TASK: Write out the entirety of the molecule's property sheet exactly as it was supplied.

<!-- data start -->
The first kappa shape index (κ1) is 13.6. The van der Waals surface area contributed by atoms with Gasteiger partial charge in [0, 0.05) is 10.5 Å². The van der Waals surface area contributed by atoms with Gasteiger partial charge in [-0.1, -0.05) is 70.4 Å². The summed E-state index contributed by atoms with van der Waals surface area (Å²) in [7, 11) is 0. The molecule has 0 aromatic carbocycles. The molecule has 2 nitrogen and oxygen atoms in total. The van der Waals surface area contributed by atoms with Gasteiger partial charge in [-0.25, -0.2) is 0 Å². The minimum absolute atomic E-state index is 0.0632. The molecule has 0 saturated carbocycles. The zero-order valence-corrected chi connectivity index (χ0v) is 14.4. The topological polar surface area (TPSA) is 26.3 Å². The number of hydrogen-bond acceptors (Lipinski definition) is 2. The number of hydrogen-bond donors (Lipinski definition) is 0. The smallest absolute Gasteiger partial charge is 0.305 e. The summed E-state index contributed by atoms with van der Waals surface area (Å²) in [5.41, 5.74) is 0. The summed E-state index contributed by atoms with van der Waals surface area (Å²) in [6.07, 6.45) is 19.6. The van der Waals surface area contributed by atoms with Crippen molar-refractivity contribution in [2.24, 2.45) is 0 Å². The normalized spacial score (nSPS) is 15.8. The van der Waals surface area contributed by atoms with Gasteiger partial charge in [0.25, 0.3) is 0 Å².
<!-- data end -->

The first kappa shape index (κ1) is 13.6. The van der Waals surface area contributed by atoms with Gasteiger partial charge in [0, 0.05) is 10.5 Å². The van der Waals surface area contributed by atoms with Gasteiger partial charge in [-0.1, -0.05) is 70.4 Å². The summed E-state index contributed by atoms with van der Waals surface area (Å²) in [7, 11) is 0. The molecule has 0 aromatic carbocycles. The molecule has 2 nitrogen and oxygen atoms in total. The van der Waals surface area contributed by atoms with Gasteiger partial charge in [-0.25, -0.2) is 0 Å². The minimum absolute atomic E-state index is 0.0632. The molecule has 0 saturated carbocycles. The zero-order valence-corrected chi connectivity index (χ0v) is 14.4. The topological polar surface area (TPSA) is 26.3 Å². The number of hydrogen-bond acceptors (Lipinski definition) is 2. The number of hydrogen-bond donors (Lipinski definition) is 0. The smallest absolute Gasteiger partial charge is 0.305 e. The summed E-state index contributed by atoms with van der Waals surface area (Å²) in [5.41, 5.74) is 0. The summed E-state index contributed by atoms with van der Waals surface area (Å²) in [6.07, 6.45) is 19.6. The van der Waals surface area contributed by atoms with Crippen molar-refractivity contribution in [2.24, 2.45) is 0 Å². The normalized spacial score (nSPS) is 15.8. The van der Waals surface area contributed by atoms with Gasteiger partial charge in [0.25, 0.3) is 0 Å².